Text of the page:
30 January 2003, Rome, Italy -- Responding to recent media reports that bananas may be extinct within 10 years, the UN Food and Agriculture Organization (FAO) urged producers to promote greater genetic diversity in commercial bananas.

FAO pointed out that small-scale farmers around the world grow a wide range of bananas that are not threatened by the disease currently attacking bananas sold mostly in Europe and North America. The Cavendish banana, found mostly on western supermarket shelves, has been under attack in some Asian countries by a new strain of Fusarium wilt, also known as "Panama disease."
"What is happening is the inevitable consequence of growing one genotype on a large scale," said Eric Kueneman, Chief of FAO's Crop and Grassland Service. The Cavendish banana is a "dessert type" banana that is cultivated mostly by the large-scale banana companies for international trade. The Cavendish banana is important in world trade, but accounts for only 10 percent of bananas produced and consumed globally, according to FAO. Virtually all commercially important plantations grow this single genotype. Its vulnerability is inevitable and not unexpected. The Cavendish's predecessor, the Gros Michel, suffered the same fate at the hands of fungal diseases, so this is a warning that we may need to find a replacement for the Cavendish banana in the future, FAO said.

So far the problem has only been seen in Southeast Asia. However, Mahmoud Solh, Director of FAO's Plant Production and Protection Division, warned: "The consequences of the problem will be more dramatic if this phenomenon reaches Latin America and the Caribbean, where banana is a major plantation crop and a source of employment and income for a large section of the population."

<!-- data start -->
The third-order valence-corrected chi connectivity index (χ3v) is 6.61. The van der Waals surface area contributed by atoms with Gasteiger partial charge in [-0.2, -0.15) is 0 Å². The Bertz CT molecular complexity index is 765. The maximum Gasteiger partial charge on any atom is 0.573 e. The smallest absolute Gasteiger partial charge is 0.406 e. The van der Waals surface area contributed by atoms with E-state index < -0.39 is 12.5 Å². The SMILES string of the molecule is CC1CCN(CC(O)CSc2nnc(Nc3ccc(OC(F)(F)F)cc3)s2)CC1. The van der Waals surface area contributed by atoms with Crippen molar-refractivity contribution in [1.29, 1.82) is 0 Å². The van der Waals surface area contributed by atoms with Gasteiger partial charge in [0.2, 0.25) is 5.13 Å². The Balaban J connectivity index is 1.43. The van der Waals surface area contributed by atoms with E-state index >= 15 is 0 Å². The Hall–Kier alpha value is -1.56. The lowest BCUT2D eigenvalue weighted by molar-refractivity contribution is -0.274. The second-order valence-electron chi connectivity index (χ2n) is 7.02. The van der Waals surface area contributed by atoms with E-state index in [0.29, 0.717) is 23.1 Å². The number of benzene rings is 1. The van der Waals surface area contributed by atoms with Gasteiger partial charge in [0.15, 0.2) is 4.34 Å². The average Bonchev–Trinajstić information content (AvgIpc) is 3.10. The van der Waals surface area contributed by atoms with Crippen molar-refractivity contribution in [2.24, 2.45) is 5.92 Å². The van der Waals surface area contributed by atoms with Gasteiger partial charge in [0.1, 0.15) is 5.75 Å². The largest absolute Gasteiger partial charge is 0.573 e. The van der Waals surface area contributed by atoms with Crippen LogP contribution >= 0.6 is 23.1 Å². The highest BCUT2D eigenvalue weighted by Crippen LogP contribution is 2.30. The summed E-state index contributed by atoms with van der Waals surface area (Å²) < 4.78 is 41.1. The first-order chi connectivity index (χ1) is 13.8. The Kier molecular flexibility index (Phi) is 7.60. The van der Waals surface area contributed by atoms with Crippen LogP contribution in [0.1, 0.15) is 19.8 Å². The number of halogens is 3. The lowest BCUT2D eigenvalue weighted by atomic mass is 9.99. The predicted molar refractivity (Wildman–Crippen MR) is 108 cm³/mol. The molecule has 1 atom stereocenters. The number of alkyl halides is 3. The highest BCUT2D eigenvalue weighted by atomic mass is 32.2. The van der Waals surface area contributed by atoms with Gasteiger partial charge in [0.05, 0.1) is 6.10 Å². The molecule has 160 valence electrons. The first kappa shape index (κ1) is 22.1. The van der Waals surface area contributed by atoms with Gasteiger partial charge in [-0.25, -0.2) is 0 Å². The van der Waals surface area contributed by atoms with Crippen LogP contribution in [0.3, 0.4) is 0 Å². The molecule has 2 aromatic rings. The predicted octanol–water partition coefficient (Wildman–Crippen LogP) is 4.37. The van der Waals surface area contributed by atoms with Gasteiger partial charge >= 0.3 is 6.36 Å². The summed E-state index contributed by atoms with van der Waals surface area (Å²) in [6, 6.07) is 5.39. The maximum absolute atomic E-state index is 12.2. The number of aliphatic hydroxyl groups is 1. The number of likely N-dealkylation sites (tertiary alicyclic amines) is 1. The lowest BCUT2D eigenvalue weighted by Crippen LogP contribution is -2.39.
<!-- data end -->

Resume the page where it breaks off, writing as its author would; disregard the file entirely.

Fortunately, small-scale farmers around the world have maintained a broad genetic pool which can be used for future banana crop improvement. Banana is essentially a clonal crop with many sterile species, which makes progress through conventional breeding slow and difficult. Because of this, new breeding methods and tools, including biotechnology, will be helpful to develop resistant bananas for cultivation. This does not necessarily mean the use of transgenics, FAO said.

FAO called for:
  • development of more diversity in the banana, especially for export bananas.

  • promoting awareness of the inevitable consequences of a narrow genetic base in crops and the need for a broader genetic base for commercial bananas.

  • strengthening plant breeding programmes in developing countries for banana and other basic staple crops.


In the past, FAO has supported banana improvement through mutation breeding with the joint FAO and International Atomic Energy Agency (IAEA) Division in Vienna. However, scarce resources have slowed this effort. Since more than 50 percent of the banana germplasm (land races) are sterile, biotechnology and mutation breeding are important tools that can improve banana varieties without the threat of genetic drift, said FAO.



Contact:
John Riddle
Information Officer, FAO
john.riddle@fao.org
+(39) 06 5705 3259